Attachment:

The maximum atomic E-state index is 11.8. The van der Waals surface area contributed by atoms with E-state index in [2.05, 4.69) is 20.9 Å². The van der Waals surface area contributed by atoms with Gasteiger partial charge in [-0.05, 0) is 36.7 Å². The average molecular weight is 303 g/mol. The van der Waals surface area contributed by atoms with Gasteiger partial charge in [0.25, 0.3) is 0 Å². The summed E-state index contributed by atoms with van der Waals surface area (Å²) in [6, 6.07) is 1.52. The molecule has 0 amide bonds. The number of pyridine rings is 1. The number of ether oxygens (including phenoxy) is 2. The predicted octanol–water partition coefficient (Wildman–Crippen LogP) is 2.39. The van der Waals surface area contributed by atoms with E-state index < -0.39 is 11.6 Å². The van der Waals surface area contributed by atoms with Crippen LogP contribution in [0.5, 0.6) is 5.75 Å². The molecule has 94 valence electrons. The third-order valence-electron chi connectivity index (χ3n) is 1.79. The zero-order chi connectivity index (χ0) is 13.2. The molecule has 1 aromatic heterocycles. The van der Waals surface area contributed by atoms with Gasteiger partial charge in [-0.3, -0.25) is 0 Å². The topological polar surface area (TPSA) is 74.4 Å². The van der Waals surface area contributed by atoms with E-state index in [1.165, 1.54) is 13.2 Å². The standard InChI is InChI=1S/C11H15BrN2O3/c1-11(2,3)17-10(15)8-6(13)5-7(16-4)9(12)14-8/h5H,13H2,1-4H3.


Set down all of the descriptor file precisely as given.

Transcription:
The maximum atomic E-state index is 11.8. The van der Waals surface area contributed by atoms with E-state index in [2.05, 4.69) is 20.9 Å². The van der Waals surface area contributed by atoms with Gasteiger partial charge in [-0.05, 0) is 36.7 Å². The average molecular weight is 303 g/mol. The van der Waals surface area contributed by atoms with Gasteiger partial charge in [0.25, 0.3) is 0 Å². The summed E-state index contributed by atoms with van der Waals surface area (Å²) in [6, 6.07) is 1.52. The molecule has 0 amide bonds. The number of pyridine rings is 1. The number of ether oxygens (including phenoxy) is 2. The predicted octanol–water partition coefficient (Wildman–Crippen LogP) is 2.39. The van der Waals surface area contributed by atoms with E-state index < -0.39 is 11.6 Å². The van der Waals surface area contributed by atoms with Crippen LogP contribution in [0.5, 0.6) is 5.75 Å². The molecule has 94 valence electrons. The third-order valence-electron chi connectivity index (χ3n) is 1.79. The zero-order chi connectivity index (χ0) is 13.2. The molecule has 1 aromatic heterocycles. The van der Waals surface area contributed by atoms with Gasteiger partial charge in [-0.3, -0.25) is 0 Å². The topological polar surface area (TPSA) is 74.4 Å². The van der Waals surface area contributed by atoms with E-state index in [1.165, 1.54) is 13.2 Å². The standard InChI is InChI=1S/C11H15BrN2O3/c1-11(2,3)17-10(15)8-6(13)5-7(16-4)9(12)14-8/h5H,13H2,1-4H3.